FGB diversifies its client base away from effects of oil plunge
FGB, the biggest Abu Dhabi-based lender by market value, says it does not predict major damage to its business from the crash in crude prices, as it has attracted more corporate clients whose businesses are not too sensitive to oil price movements.
“It’s not going to have a catastrophic impact,” said Simon Penney, the head of wholesale banking at FGB, when asked about plunging oil prices. “It’s not like, oh gosh, we’re an oil exporting country, oil prices have dropped to US$65 a barrel, it’s Armageddon.
“Where we see a lot of growth coming is of course in the traditional public sector. Hydrocarbons is by no means going away, but where we are seeing the majority of growth in the next 12 to 24 months is this structural shift (in GDP) towards the private sector.”
UAE banks, whose profits rose to a record last year, have been the prime beneficiaries of a turnaround in the fortunes of the country’s economy, which grew by more than 4 per cent last year. That was bolstered by low interest rates, government spending on infrastructure and an influx of cash from other emerging markets that view the country as a safe haven.
Like Mr Penney, most economists, including those at Standard Chartered and Capital Economics, do not expect major damage to regional economies from the recent plunge in oil as regional governments have built up reserves, with the net current account surplus of the region standing at about $2.4 trillion.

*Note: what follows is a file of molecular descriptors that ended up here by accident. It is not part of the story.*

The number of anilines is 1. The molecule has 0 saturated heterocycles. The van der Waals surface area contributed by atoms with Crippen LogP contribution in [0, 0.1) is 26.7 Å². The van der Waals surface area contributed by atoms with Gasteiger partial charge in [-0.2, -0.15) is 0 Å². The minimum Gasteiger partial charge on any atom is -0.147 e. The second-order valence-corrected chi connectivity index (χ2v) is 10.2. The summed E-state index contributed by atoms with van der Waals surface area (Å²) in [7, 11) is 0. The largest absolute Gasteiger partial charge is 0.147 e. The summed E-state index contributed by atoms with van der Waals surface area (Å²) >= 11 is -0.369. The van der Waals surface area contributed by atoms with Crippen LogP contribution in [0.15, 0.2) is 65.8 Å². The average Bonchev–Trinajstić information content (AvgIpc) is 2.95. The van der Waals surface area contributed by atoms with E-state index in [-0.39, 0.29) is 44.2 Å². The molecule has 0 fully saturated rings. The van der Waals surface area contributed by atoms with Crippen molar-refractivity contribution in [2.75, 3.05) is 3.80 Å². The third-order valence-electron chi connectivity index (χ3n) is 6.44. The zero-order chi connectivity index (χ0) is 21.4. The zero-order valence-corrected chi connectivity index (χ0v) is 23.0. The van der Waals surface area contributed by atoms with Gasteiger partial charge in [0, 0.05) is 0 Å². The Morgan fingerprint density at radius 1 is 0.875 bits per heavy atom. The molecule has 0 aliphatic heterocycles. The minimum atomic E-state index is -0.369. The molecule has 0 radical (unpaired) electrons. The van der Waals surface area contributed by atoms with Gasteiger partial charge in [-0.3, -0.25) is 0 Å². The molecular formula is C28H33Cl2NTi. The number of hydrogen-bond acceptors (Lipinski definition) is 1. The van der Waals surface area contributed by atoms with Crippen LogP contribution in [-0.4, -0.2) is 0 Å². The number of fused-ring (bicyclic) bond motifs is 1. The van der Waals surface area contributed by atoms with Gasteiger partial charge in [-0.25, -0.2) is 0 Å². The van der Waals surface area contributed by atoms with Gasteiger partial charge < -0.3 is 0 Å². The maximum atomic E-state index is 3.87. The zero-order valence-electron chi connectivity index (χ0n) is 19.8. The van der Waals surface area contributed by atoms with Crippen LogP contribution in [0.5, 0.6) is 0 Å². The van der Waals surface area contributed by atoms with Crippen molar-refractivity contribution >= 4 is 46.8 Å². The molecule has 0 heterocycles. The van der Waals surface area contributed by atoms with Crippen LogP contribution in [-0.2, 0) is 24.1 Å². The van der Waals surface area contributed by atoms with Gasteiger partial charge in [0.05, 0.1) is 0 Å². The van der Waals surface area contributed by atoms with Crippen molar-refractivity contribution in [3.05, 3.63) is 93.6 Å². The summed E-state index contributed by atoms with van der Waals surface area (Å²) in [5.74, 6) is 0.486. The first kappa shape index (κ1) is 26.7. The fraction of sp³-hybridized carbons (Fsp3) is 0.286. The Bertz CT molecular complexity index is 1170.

Still, Bloomberg data show that the emirate of Abu Dhabi, which has a stake in FGB through government owned investment firms such as Mubadala, is the world’s eighth-largest oil producer, and the federal government gets more than 60 per cent of its revenues to fund its budget from the sale of crude.
Since the beginning of the month, the price of crude oil has dipped 11 per cent and since June it has shed more than 40 per cent amid weakening demand.
So far, no senior officials have come out to address how the drop in oil will affect government spending but investors are uneasy.
The Abu Dhabi Stock market dropped 4.7 per cent yesterday, its biggest one-day fall since 2009, while Dubai’s main stock measure tumbled 7.4 per cent.
Mr Penney, whose division deals with lending to corporations as well as investment banking activities such as arranging bonds and initial public offerings, said that the bank was currently helping arrange a number of IPOs but that depressed stock prices might delay those sales.
“If we see a long period of depressed equity and oil prices, then it would be naive to say that it wouldn’t impact [on] new issuances,” he said. “Sitting here today, we are working on more than one IPO listing. There’s no slowdown. It’s an issue of timing.”
Mr Penney also said he was pressing on with hiring as usual, with the main constraint being finding the right people rather than the budget to bring them on board, as well as looking for opportunities to expand in Asia.
“Asia is a very important growth area for us,” he said. “We’re currently looking at various options for increasing our presence organically, particularly North Asia, China. We recently opened in South Korea. We’re looking at upgrading our presence in India.”
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Published: December 11, 2014 04:00 AM